As stated in our December blog, the conversion rate from S$ to USD will be S$250:$1. Anyone who has created their Sansar account before December 31, 2018 will receive a legacy conversion rate of S$143 to $1 until December 31, 2019, after which the conversion rate for all accounts will be S$250 to $1.
We’ve also re-enabled the Process Credit page to allow you to initiate moving USD to your PayPal account. Please allow up to 30 days to complete a request.
One thing that strikes me immediately is that this new policy unfairly penalizes musical performers and other people who receive tips or gratuities in Sansar dollars from audience members. From now on, income received as a gift does NOT count as “earned Sansar dollars”, and will not be able to be cashed out as U.S. dollars. I think that this is a short-sighted decision on Linden Lab’s part, which might negatively impact the use of the platform by musical performers and other entertainers.
Also short-sighted is the decision that Sansar dollars “received through a promotion” would no longer be eligible to be exchanged into U.S. dollars. This means that, from now on, any contest prizes of Sansar dollars can no longer be cashed out of the system.
On a more positive note, it does look as though people will now be able to move their earned U.S. dollars to their PayPal accounts, which is something that many people have long been waiting for. However, it’s not clear whether or not non-Steam users will be able to buy Sansar dollars via their PayPal accounts, or if they are still restricted to credit cards (from what I understand, Sansar users who downloaded the client from Steam are able to use PayPal to buy Sansar dollars using their Steam wallet).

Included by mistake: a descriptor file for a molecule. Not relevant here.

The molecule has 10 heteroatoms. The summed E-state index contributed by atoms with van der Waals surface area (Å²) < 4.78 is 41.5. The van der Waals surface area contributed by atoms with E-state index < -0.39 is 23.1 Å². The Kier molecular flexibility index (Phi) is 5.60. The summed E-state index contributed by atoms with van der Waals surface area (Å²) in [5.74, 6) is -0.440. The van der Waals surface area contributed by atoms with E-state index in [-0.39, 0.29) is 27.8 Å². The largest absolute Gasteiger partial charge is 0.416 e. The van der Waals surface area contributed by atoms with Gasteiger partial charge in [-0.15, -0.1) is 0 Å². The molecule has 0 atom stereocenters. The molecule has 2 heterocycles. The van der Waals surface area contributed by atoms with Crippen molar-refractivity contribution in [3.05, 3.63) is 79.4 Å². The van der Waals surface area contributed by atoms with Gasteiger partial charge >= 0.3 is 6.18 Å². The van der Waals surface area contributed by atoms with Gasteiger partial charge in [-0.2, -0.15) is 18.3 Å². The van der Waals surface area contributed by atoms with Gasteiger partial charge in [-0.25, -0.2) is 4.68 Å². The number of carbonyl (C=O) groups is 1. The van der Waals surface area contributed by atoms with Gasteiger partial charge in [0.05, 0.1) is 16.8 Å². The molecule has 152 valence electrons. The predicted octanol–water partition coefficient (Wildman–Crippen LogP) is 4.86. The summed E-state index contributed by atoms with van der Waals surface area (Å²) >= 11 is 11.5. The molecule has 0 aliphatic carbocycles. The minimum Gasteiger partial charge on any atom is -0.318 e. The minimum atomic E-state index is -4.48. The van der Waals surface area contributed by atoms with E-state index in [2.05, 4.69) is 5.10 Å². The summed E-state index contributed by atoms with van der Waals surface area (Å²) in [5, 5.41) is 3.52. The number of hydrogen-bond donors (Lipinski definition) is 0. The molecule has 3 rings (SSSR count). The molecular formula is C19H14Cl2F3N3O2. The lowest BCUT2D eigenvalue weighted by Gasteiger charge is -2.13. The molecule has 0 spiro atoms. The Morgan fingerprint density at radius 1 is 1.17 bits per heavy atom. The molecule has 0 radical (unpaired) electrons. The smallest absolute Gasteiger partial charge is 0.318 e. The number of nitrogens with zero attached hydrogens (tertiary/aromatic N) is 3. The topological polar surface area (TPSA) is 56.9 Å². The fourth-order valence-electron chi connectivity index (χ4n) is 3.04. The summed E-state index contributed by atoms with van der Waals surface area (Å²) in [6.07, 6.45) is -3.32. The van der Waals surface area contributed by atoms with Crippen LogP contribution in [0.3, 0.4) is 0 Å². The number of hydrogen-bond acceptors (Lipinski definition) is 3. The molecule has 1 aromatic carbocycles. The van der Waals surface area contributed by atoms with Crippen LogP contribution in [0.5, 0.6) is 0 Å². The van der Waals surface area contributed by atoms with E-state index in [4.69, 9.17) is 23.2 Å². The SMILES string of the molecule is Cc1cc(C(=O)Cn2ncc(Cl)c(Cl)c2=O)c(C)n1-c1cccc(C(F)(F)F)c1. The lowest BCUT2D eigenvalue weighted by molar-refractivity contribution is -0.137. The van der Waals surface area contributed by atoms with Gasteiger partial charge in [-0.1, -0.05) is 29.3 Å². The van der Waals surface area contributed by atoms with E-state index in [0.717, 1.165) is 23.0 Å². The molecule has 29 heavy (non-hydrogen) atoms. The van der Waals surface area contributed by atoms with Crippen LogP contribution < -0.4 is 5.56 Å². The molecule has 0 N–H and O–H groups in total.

Today’s Product Meetup was held at the brand new, attractively designed, and futuristic Sansar Social Hub (which is a new feature of today’s client update). The Social Hub is accessible via a teleporter from the Lookbook space when you first log in:
I’m really glad that Linden Lab decided to do this; I know that they had been reluctant to create a social hub in the past, but I think it’s a necessity for a (relatively) new platform that wants to engage its users and encourage them to mingle.
It also counters the commonly-heard complaint that Sansar is “deserted” and “empty”. What better way to address that than to create an easily-accessible space where people can touch base with each other? I know that I will be spending time at the Social Hub to meet up with friends and to greet and welcome newcomers, and I’m sure I’m not the only one who plans to do so. (I used to do this all the time at Cloud Party‘s social hub back in the day, and I met many interesting people that way, including people who are now in Sansar.)
This was also the first Product Meetup since Linden Lab announced that Sansar’s Community Manager, Eliot, was no longer with the company. It remains to be seen whether LL will post the position on their careers website, or fill the vacancy from within. Being a Community Manager for such a fractious, demanding clientele can often be a thankless task. I’d like to take this opportunity to thank Eliot for his hard work, and I wish him well in his future endeavours, whatever they may be.